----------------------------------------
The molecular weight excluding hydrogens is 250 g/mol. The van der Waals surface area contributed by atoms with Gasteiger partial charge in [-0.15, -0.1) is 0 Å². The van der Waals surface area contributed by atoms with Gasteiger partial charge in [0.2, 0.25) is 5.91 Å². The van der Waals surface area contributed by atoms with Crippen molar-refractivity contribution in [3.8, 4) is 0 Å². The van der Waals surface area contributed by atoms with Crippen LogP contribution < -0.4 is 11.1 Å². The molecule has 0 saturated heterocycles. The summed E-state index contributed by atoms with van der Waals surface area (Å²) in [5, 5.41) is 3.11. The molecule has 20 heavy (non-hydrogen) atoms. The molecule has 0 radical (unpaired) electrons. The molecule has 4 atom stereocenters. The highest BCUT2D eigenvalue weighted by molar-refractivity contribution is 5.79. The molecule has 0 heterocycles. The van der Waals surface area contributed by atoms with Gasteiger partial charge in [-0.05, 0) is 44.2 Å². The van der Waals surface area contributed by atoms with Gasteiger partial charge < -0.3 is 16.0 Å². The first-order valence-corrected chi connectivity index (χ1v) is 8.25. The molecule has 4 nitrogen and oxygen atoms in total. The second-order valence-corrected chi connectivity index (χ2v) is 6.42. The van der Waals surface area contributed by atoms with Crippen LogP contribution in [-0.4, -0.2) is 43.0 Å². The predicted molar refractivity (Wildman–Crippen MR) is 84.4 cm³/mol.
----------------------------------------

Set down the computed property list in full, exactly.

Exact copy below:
The molecular weight excluding hydrogens is 250 g/mol. The van der Waals surface area contributed by atoms with Gasteiger partial charge in [-0.15, -0.1) is 0 Å². The van der Waals surface area contributed by atoms with Gasteiger partial charge in [0.2, 0.25) is 5.91 Å². The van der Waals surface area contributed by atoms with Crippen molar-refractivity contribution in [3.8, 4) is 0 Å². The van der Waals surface area contributed by atoms with Crippen LogP contribution < -0.4 is 11.1 Å². The molecule has 0 saturated heterocycles. The summed E-state index contributed by atoms with van der Waals surface area (Å²) in [5, 5.41) is 3.11. The molecule has 20 heavy (non-hydrogen) atoms. The molecule has 0 radical (unpaired) electrons. The molecule has 4 atom stereocenters. The highest BCUT2D eigenvalue weighted by molar-refractivity contribution is 5.79. The molecule has 0 heterocycles. The van der Waals surface area contributed by atoms with Gasteiger partial charge in [-0.05, 0) is 44.2 Å². The van der Waals surface area contributed by atoms with Gasteiger partial charge < -0.3 is 16.0 Å². The first-order valence-corrected chi connectivity index (χ1v) is 8.25. The molecule has 4 nitrogen and oxygen atoms in total. The second-order valence-corrected chi connectivity index (χ2v) is 6.42. The van der Waals surface area contributed by atoms with Crippen LogP contribution in [-0.4, -0.2) is 43.0 Å². The predicted molar refractivity (Wildman–Crippen MR) is 84.4 cm³/mol.